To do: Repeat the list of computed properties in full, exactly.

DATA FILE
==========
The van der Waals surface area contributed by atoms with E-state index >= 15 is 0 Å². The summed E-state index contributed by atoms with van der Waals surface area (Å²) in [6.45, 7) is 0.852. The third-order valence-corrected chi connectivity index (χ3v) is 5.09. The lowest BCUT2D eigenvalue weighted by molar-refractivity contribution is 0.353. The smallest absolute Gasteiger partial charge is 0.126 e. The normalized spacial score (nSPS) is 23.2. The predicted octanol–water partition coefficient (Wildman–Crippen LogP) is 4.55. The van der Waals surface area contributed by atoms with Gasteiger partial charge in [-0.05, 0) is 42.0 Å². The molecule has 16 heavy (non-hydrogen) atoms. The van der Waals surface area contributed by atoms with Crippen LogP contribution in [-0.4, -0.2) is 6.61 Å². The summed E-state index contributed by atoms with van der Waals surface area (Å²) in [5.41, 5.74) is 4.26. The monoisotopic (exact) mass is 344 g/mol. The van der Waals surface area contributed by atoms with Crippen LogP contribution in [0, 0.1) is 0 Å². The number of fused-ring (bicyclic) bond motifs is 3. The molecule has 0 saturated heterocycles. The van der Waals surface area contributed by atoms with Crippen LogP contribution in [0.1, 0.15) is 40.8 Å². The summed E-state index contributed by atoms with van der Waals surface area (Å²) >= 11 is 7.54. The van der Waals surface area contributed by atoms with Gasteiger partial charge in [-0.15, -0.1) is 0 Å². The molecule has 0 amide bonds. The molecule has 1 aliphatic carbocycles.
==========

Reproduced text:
The van der Waals surface area contributed by atoms with E-state index >= 15 is 0 Å². The summed E-state index contributed by atoms with van der Waals surface area (Å²) in [6.45, 7) is 0.852. The third-order valence-corrected chi connectivity index (χ3v) is 5.09. The lowest BCUT2D eigenvalue weighted by molar-refractivity contribution is 0.353. The smallest absolute Gasteiger partial charge is 0.126 e. The normalized spacial score (nSPS) is 23.2. The predicted octanol–water partition coefficient (Wildman–Crippen LogP) is 4.55. The van der Waals surface area contributed by atoms with Gasteiger partial charge in [-0.05, 0) is 42.0 Å². The molecule has 16 heavy (non-hydrogen) atoms. The van der Waals surface area contributed by atoms with Crippen LogP contribution in [-0.4, -0.2) is 6.61 Å². The summed E-state index contributed by atoms with van der Waals surface area (Å²) in [5.41, 5.74) is 4.26. The monoisotopic (exact) mass is 344 g/mol. The van der Waals surface area contributed by atoms with Crippen LogP contribution in [0, 0.1) is 0 Å². The number of fused-ring (bicyclic) bond motifs is 3. The molecule has 0 saturated heterocycles. The van der Waals surface area contributed by atoms with Crippen LogP contribution in [0.1, 0.15) is 40.8 Å². The summed E-state index contributed by atoms with van der Waals surface area (Å²) >= 11 is 7.54. The van der Waals surface area contributed by atoms with Gasteiger partial charge in [-0.15, -0.1) is 0 Å². The molecule has 0 amide bonds. The molecule has 1 aliphatic carbocycles.